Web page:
It was just before 4 am, and the house was quiet except for my brother snoring on the bunk above me. I hadn’t slept well, but I don’t tend to sleep well when the world is coming to an end. (Why bother?) I looked at the clock again and maybe the hands had moved backward… I knew what I had to do, even as I dreaded doing it. There was no choice, and my heart rattled and I was sure it would wake everyone in the house.
I rolled out of bed, grabbed the old red sweatpants with the white stripe I’d left where I could find them in the dark. Blood rushed in my ears and for a moment I thought I’d pass out. Maybe that would be better, except someone might find me in my clothes and wonder what I’d been up to.
I’d oiled the window’s glides again the night before to make sure it would open silently. Gently undid the latch, and lifted. The air still smelled like summer, even if tomorrow (today!) was the first day of school. I wasn’t ready for ninth grade. At least, I wasn’t ready to face it without her.
We’d met after my debut performance in the middle school production of Oliver. I was a 13 year-old Bill Sykes – if not the terror of London then certainly of our tiny stage. I’d grown my hair long, as I figured old Bill might have done, and I didn’t wash it for a week before the performance. My inspired take on the character was to shout all of my lines, raging and spitting at my fellow actors and at the audience.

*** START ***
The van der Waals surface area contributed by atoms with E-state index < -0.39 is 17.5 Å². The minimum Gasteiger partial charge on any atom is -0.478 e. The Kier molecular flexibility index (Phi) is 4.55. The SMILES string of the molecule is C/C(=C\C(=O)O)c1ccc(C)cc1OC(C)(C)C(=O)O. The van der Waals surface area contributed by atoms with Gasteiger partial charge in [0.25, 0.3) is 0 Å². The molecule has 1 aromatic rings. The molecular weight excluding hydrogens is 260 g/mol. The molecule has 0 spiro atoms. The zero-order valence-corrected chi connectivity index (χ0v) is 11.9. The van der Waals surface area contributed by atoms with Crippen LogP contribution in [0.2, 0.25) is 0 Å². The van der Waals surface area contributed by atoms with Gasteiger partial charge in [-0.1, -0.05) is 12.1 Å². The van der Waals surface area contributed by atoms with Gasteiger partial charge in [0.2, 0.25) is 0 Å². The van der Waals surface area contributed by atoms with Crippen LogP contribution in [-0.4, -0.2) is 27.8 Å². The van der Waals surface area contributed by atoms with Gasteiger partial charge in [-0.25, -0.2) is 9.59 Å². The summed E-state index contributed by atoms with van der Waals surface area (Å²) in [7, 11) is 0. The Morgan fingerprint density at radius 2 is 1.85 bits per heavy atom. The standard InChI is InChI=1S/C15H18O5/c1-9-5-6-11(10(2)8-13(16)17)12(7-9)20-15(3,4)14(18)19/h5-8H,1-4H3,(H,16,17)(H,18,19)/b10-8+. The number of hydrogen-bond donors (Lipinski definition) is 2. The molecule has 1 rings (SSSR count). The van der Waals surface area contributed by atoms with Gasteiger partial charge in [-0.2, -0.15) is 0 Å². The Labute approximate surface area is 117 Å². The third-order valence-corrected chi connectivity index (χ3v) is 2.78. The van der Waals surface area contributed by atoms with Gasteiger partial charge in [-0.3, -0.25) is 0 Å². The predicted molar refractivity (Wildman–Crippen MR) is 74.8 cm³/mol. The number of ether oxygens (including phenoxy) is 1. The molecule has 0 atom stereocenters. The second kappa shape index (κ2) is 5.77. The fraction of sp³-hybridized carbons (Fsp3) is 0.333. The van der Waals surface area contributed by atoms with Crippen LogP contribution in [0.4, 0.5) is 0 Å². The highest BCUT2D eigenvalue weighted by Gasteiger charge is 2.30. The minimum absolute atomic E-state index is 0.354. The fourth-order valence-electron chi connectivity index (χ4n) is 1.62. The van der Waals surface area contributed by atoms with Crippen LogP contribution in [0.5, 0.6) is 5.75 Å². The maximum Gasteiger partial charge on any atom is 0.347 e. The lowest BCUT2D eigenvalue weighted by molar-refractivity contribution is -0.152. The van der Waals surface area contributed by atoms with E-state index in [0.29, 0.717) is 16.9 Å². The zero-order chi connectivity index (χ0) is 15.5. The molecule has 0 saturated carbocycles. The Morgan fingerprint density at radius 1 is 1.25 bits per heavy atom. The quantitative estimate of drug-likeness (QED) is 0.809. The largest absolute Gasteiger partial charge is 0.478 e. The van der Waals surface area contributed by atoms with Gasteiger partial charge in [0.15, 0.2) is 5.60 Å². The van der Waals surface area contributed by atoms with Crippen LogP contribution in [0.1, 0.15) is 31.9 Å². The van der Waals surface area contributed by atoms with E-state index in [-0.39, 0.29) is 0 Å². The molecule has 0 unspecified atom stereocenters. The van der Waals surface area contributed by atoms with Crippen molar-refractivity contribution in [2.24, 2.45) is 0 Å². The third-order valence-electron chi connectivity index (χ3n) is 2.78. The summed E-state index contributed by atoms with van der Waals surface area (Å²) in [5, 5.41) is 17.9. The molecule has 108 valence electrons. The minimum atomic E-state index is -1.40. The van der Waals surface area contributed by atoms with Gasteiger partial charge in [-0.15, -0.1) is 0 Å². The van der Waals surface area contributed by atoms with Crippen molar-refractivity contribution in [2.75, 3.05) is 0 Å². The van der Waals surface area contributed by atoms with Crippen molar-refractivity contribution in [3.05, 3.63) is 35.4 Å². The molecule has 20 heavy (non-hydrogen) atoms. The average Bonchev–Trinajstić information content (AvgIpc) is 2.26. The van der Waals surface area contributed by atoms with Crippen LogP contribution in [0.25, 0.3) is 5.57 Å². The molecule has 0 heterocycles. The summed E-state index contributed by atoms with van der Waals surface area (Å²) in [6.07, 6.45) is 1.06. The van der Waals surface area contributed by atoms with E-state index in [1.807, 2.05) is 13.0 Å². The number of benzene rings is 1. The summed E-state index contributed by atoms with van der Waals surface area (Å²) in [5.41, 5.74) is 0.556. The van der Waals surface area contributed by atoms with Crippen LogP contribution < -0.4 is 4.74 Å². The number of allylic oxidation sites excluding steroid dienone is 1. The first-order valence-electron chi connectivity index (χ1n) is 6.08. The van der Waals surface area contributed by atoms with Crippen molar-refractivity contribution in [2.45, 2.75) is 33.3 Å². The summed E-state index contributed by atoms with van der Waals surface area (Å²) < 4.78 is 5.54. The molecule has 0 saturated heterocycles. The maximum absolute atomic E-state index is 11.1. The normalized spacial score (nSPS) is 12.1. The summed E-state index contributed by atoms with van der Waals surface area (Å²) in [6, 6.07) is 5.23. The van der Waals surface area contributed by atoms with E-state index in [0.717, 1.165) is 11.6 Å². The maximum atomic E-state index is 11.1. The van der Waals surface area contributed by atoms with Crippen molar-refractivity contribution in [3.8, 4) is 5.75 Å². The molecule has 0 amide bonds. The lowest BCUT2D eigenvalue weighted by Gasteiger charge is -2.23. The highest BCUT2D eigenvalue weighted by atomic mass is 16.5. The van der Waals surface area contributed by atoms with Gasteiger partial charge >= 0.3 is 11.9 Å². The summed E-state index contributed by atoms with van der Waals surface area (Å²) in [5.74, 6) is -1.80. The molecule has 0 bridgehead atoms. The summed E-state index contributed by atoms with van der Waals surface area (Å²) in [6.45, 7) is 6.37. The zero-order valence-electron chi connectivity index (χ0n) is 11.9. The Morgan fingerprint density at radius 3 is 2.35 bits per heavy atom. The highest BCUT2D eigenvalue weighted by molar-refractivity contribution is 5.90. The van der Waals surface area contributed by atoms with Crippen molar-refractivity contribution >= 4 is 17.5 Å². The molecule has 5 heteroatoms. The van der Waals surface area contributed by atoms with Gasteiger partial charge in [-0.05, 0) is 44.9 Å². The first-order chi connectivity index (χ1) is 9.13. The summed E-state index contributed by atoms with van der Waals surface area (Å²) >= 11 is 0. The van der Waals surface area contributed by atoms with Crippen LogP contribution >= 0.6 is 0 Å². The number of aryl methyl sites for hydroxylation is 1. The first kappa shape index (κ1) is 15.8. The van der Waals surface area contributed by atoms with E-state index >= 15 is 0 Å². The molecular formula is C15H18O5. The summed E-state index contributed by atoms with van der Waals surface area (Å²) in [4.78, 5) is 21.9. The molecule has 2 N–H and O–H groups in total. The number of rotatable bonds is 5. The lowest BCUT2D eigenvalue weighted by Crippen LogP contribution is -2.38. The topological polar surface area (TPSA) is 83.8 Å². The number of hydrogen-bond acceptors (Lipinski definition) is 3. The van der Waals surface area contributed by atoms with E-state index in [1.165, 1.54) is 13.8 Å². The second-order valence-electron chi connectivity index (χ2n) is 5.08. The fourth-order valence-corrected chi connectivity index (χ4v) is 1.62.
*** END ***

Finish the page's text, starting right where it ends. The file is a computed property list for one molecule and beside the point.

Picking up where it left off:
On opening night I experienced a double shock that would color much of my subsequent experience. The first surprise came when I re-entered the stage for my bow, fresh with some fake blood I’d smeared on my temple to show the audience exactly how I’d perished during the play. Stepping out from the curtains and into blinding light, I was unprepared for the erupting sound of cheers and boos from the crowd. Those, and also… the sound of girls shrieking? It was a sound I’d heard when I saw a documentary about the Beatles on PBS. For me? I remember thinking right then: This is one of life’s highlights, and there won’t be many better than this one. So far, so true.
Afterward I was in the dressing room – actually, the band rehearsal room – hiding behind the tympani as I changed my clothes. The air was riotous with teenage boy sounds – shouting, laughing, farting and all that. Ted Burger, the real star of the show and my imagined rival, came in and yelled: “BORD! Someone out here wants to meet you, and I think you’re going to like her…”